Portrayal of Nursing in the Media

Allison Mentink, Christine Ostendorf, Jessica Gums
University of Wisconsin - Eau Claire
 We have all heard stories regarding nurses: killer
nurses, incompetent nurses, poorly trained nurses and
of course the entertainment media have their “naughty
 Negative/derogatory portrayal of nursing in the media
has become more prevalent over the past 50 years. This
has heightened with more negative images in the past
20 years.
 The medias portrayal of nurses is one of the most
difficult to compete with
 Print ads
 Radio
 News coverage
 Books
 Internet
 Television
 Movies
 2008 Gallup poll ranked nurses #1 for honesty and
 Trust is not the same as respect!
 Nursing is an autonomous profession
 TV, movies, and news accounts frequently give credit
for the work nurses do to physicians or hospitals
 People are affected by what they see and hear – this is
why companies and politicians spend millions of
dollars on advertising
 Entertainment education
 In the 1950s and 1960s, the American Medical
Association asserted control over network television
shows, ensuring scripts included heroic physicians
Where are all the nurses?
In 2008, 39 of 43 major characters on the top 5 U.S. health
related prime time TV shows were physicians. In reality, there
were 3 million nurses and 700,000 physicians; a 4:1 ratio
Answer Phones
Patient Advocate
Follow Doctor Orders
Have Affairs with Doctors
Monitor Patients
Assist Doctors
Provide Emotional Support
Watch Doctors Save Lives
Perform Procedures
Save Lives
 2000 survey by the U.S. Centers for Disease Control
and Prevention showed:
 52% of people reported getting information they trust to
be accurate from a prime time TV show
 Greater than 25% said such shows are among their top 3
sources for health information
 9 out of 10 regular viewers said they learned something
about diseases from TV
 Almost 50% took some action after watching the show
 42% told someone the storyline
 16% told someone to do something or did something
 9% visited a clinic or physician
From 2003-2005,
NBC’s daytime
soap opera
Passion’s had an
orangutan play
the role of
Precious – a
private duty
 Angels of Mercy until end of WWII
 1920’s to end of WWII – pragmatic, even heroic
 A Farewell to Arms (1932)
 1930’s-1940’s – Dr. Kildare films introduced nurses as
love interests
 1940’s-1960’s – series of juvenile novels about Cherry
 Adventurous, bright, young nurse crime solver
 1950’s-1960’s – AMA asserted control over network
 Heroic physician characters virtuous,
no mistakes
 1960’s brought the naughty nurse, balanced by the
senior battle-ax
 Quality of nursing portrayal decreased in both film
and prime time television
 One Flew Over the Cuckoo’s Nest (1975)
 1962-1965: The Nurses series
 1960’s and 1970’s: increase in portrayal of explicit
sexual activity
 Catch 22 (1970)
 M.A.S.H. (1972)
 Kalischs of University of Michigan Nursing School
published multiple studies in the 1980’s
 Nurses were shown as peripheral assistants to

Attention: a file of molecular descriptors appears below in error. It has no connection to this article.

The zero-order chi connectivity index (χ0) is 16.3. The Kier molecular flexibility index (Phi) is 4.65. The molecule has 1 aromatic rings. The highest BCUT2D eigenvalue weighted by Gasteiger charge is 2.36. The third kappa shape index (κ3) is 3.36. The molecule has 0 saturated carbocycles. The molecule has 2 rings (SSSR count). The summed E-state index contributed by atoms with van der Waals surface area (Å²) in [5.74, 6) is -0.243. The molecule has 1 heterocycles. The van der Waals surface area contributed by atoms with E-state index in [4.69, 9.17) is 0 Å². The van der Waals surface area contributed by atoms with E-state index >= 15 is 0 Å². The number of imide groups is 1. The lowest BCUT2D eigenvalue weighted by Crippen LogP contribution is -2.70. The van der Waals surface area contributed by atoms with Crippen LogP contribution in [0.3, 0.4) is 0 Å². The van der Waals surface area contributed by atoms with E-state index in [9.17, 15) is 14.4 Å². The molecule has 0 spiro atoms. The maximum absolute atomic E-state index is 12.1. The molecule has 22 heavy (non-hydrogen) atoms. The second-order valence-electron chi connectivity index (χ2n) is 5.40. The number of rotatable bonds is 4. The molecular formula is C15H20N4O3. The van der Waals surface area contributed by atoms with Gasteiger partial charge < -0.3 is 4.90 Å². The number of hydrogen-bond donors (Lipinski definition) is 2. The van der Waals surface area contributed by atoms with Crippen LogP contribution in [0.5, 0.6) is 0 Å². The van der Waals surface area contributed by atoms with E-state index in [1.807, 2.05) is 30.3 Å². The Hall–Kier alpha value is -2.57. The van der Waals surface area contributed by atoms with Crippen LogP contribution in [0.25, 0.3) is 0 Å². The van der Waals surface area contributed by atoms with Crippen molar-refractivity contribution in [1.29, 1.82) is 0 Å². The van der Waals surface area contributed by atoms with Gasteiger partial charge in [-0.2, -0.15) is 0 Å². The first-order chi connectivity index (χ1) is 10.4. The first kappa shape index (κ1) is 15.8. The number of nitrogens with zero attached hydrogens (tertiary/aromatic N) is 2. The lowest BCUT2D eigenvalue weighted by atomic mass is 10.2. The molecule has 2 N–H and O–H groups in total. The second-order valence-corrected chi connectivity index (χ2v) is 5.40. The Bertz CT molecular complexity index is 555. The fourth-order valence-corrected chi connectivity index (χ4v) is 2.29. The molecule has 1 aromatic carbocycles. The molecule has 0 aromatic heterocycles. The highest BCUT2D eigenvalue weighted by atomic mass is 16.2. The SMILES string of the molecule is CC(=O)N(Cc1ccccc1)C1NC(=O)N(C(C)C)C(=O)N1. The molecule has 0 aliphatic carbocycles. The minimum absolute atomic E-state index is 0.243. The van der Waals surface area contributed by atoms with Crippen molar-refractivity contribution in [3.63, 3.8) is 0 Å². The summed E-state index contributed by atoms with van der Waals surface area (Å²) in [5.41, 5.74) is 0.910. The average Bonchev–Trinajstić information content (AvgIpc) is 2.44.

dominant physicians
 St. Elsewhere 1982-88 showed occasional formidable
nurse character
 China Beach 1988-91 lead character colleen McMurphy
was competent, tough army nurse but did not
generally display much skill
 TV sitcom Nurses 1991-94 treated nurses with some respect
 Nightingales 1988-89 featured sexy nursing students who
spent so much time partially undressed that outraged
nurses actually managed to chase the show off the air
 ER 1994 One of the most influential health care shows in
history. Fairly realistic scenes, some of the best depictions
of nursing ever to appear on network TV, occasionally
showed serious nursing skill and autonomy, but as a whole
depicted nurses as the handmaiden, as a skilled physician
assistant who must defer to him.
 2000-2006 Strong Medicine on Lifetime had a handsome,
articulate nurse midwife Peter Riggs, but other nurses were mute
2001-Present Scrubs, main nurse Carla Espinosa at times shows
real skill, but also shows doctors starting iv’s and hanging
medications and providing virtually all care
House stated nurses were invented to pick patients up when they
fall and to get him coffee
Private Practice only has one nurse/receptionist character-male
midwife student
HawthoRNe – Told from the point of view of nurses as they
struggle against the odds to deliver the best care possible.
 Several different nurses in different stages of their nursing careers.
 Nurse Jackie – Portrays an irresponsible nurse that is
addicted to pain medications and does things the way
she wants to, not the legal way.
 Nursing shortage
 Prevented men from entering nursing
 Reduced respect and trust in nursing
 Reduced the patient population of nurse practitioners
 Nurses must recognize that they have the power to
change the profession
Project a professional image
Write letters to editors and producers
Hospital managers can promote nursing just like they
do medicine
Media can consult with nurses
Hollywood can include characters to reflect real
nursing work
 “Most people know they can’t get into a hospital
without a doctor. What they don’t know is that they
won’t get out of one – at least not alive – without a
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